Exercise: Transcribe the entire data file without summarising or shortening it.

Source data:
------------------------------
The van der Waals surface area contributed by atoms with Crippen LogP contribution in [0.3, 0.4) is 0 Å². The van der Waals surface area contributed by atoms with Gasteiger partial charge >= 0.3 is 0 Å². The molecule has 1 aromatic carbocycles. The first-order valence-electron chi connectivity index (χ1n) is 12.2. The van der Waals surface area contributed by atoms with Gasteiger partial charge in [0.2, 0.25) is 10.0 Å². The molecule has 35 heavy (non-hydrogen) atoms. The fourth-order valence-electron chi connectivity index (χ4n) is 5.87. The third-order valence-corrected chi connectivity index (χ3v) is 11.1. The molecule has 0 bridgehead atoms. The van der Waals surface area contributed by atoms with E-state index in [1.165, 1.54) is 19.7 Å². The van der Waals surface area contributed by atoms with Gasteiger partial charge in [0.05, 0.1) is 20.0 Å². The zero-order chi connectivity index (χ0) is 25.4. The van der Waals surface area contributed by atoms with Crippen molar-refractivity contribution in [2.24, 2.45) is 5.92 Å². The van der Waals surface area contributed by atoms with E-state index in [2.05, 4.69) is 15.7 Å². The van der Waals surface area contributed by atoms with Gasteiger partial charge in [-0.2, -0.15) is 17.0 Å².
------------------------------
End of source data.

The van der Waals surface area contributed by atoms with Crippen LogP contribution in [0.3, 0.4) is 0 Å². The van der Waals surface area contributed by atoms with Gasteiger partial charge >= 0.3 is 0 Å². The molecule has 1 aromatic carbocycles. The first-order valence-electron chi connectivity index (χ1n) is 12.2. The van der Waals surface area contributed by atoms with Gasteiger partial charge in [0.2, 0.25) is 10.0 Å². The molecule has 35 heavy (non-hydrogen) atoms. The fourth-order valence-electron chi connectivity index (χ4n) is 5.87. The third-order valence-corrected chi connectivity index (χ3v) is 11.1. The molecule has 0 bridgehead atoms. The van der Waals surface area contributed by atoms with E-state index in [1.165, 1.54) is 19.7 Å². The van der Waals surface area contributed by atoms with Gasteiger partial charge in [0.05, 0.1) is 20.0 Å². The zero-order chi connectivity index (χ0) is 25.4. The van der Waals surface area contributed by atoms with Crippen molar-refractivity contribution in [2.24, 2.45) is 5.92 Å². The van der Waals surface area contributed by atoms with E-state index in [2.05, 4.69) is 15.7 Å². The van der Waals surface area contributed by atoms with Gasteiger partial charge in [-0.2, -0.15) is 17.0 Å².